Wednesday, June 13, 2007

America ready for a generational change in the 2008 election?

Barack Obama has gained a lot of support for being the "fresh face" in the Democratic field. Although the shine may be coming off the candidate, many people still feel that he gives the Democrats the best chance of victory in November 2008.

There is plenty to deconstruct about the Obama candidacy, but I've been wondering if America is ready for a passing of the torch between generations election. The 1960 election was a passing of the torch from the Lost Generation to the Greatest Generation. Dwight D. Eisenhower (born 1890) was replaced by the young and debonair John Kennedy (born 1917). Members of the Greatest Generation were between 36 and 49 when JFK won.

The 1992 election was a passing of the generational torch from the Greatest Generation to the Baby Boomers. The elderly George H.W. Bush (born 1924) was followed by the young and optimistic Bill Clinton (born 1946). Members of the Baby Boom were between 28 and 46 in January 1992.

For the 2008 election, could it be a passing of the torch between the Baby Boomer and Generation X? George W. Bush was born in 1946, just at the beginning of the Baby Boom. As were Hillary Clinton (1947), Bill Richardson (1947), and John Edwards (1953). Barack Obama literally belongs to the next generation with his 1961 birthday.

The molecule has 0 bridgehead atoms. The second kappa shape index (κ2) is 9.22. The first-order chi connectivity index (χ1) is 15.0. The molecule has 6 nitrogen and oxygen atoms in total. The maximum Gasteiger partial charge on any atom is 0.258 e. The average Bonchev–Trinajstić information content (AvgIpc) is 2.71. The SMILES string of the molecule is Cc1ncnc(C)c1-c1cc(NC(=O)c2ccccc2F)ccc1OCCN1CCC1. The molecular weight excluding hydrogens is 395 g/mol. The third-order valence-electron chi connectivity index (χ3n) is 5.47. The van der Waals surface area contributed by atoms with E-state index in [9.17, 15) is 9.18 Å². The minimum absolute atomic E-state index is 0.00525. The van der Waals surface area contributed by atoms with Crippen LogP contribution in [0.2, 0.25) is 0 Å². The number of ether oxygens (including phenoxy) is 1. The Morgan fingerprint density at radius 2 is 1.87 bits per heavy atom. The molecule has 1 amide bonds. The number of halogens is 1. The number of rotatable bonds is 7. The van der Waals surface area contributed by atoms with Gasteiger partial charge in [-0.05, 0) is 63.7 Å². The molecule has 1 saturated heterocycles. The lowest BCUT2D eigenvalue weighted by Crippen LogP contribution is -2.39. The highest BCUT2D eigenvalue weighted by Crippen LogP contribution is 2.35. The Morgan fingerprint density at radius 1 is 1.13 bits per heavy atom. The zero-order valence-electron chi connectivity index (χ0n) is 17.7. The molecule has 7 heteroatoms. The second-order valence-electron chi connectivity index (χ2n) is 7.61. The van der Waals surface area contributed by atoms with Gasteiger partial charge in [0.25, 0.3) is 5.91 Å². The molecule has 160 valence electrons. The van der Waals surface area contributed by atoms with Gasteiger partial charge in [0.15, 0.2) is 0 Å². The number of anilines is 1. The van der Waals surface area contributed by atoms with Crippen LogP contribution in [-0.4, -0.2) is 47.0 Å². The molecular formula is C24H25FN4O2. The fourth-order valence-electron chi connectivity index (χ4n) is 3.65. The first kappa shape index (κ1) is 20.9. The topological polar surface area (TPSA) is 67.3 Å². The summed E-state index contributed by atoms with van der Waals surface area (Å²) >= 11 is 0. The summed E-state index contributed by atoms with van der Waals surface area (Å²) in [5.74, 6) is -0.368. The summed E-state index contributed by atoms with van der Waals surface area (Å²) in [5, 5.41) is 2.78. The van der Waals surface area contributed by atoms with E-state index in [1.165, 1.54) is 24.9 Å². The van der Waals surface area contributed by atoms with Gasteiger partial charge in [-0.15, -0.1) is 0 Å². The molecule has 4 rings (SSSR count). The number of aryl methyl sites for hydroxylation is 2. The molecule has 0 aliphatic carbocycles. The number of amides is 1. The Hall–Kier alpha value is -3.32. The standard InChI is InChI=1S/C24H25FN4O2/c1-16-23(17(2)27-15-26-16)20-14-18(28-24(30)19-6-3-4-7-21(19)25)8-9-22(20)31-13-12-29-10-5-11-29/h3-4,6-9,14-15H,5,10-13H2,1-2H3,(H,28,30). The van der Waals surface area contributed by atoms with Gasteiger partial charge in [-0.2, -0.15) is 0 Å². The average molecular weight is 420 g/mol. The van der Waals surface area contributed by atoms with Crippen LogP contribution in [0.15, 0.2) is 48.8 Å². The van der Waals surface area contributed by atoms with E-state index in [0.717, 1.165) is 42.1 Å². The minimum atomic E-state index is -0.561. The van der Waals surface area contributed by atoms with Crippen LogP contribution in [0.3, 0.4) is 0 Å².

During the primary season of 2008, Generation Xers will be between 27 and 47.

Will Baby Boomers continue to flex their demographic muscle and elect one of their own to the White House or will Generation Xers put the first of their generation in the White House? I don't know, but I'd bet that the huge numbers of Baby Boomers combined with the higher voter turnout among the elderly will mean that the winner of the Democratic nomination in 2008 will be one of their own.

Updated: Looking at the US Census data, the number of Generation Xers appears to be equal to the number of Baby Boomers, so my assertion that the "huge numbers of Baby Boomers" will outvote the Generation Xers doesn't appear to be back by the numbers. That doesn't mean Barack will be the next president, but it probably helps his cause.